You should be aware of the complications that can occur when putting a boat on a roof rack, including the handling differences that your vehicle will have (such as a limited ability to safely swerve, or brake in an emergency) but what you've been told is beyond concern, and goes into the realm of fear. You shouldn't be scared to roof rack your boat.
Here's what you need to know.
A modern day Yakima rack (with Q towers) will not only grip your car where the BLACK arrows show, but will also hug your car as shown by the RED arrows. Modern racks are MUCH more secure than older racks if they are installed correctly.
Secondly, attach a bow and stern line. These are designed to do two things. First of all, if a boat, or the rack does somehow manage to break loose, the boat will remain on the roof of your car, and give you time to pull over. The second thing they are designed to do, is prevent that lifting force in the first place. The bow and stern line should be snug, but not tight. You don't want to bend your boat, but you DO want to limit the amount of lift that can occur.
I always prefer to use cradles. I use the Yakima Mako saddles. They act like a suspension to the boat, allowing the boat to move just a little bit over rough surfaces, but also, when the boat does feel like lifting, the slight give in the saddles actually prevents the forces from putting bending forces on the boat, and instead will slightly compress and decompress the saddles.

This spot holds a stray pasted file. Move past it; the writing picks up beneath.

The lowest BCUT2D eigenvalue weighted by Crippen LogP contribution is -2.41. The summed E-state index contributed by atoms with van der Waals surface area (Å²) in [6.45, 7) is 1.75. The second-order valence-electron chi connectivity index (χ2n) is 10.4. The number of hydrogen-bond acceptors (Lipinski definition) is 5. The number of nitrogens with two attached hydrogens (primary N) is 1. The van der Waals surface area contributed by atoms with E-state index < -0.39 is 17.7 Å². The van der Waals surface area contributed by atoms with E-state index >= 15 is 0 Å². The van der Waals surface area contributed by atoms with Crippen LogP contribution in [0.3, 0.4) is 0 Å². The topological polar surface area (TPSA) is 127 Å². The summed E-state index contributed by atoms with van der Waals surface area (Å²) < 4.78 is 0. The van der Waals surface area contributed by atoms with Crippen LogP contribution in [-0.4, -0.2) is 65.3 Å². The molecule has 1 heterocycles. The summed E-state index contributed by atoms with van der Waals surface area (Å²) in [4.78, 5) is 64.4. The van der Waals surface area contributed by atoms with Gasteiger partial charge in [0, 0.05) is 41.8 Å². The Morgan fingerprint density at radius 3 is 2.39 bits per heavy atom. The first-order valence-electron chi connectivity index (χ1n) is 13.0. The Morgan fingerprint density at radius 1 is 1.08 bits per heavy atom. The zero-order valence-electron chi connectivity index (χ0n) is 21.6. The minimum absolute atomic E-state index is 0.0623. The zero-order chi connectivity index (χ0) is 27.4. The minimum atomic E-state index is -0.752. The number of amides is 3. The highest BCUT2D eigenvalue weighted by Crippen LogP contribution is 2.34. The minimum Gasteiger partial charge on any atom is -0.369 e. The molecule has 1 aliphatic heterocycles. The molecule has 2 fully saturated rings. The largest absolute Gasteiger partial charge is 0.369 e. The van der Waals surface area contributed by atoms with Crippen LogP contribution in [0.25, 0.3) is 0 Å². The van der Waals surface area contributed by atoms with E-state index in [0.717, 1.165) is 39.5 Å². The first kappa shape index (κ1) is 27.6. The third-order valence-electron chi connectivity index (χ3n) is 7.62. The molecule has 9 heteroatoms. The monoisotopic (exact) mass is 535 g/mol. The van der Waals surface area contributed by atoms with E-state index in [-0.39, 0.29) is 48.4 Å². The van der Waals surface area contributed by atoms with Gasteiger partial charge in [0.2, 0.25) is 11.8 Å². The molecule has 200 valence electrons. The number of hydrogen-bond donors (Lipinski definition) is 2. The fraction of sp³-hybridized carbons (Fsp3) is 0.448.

To get an idea of what the Mako Saddles do, picture them as 4 of the Beach wheels from a Hobie cart holding the boat. If you lift on the front of the boat, the rear wheels will slightly compress, which transfers the forces from the boat to the wheels, or in my case, the saddles.
Finally, I've taken a complete AI, with Ama's and sail on the roof of our old Civic, and still had a Revolution beside it. No problems with the lifting forces, the rack never budged. Do yourself a favour and get a modern rack, install it correctly (which is simple, but important) and keep your speed reasonable, and you'll be fine.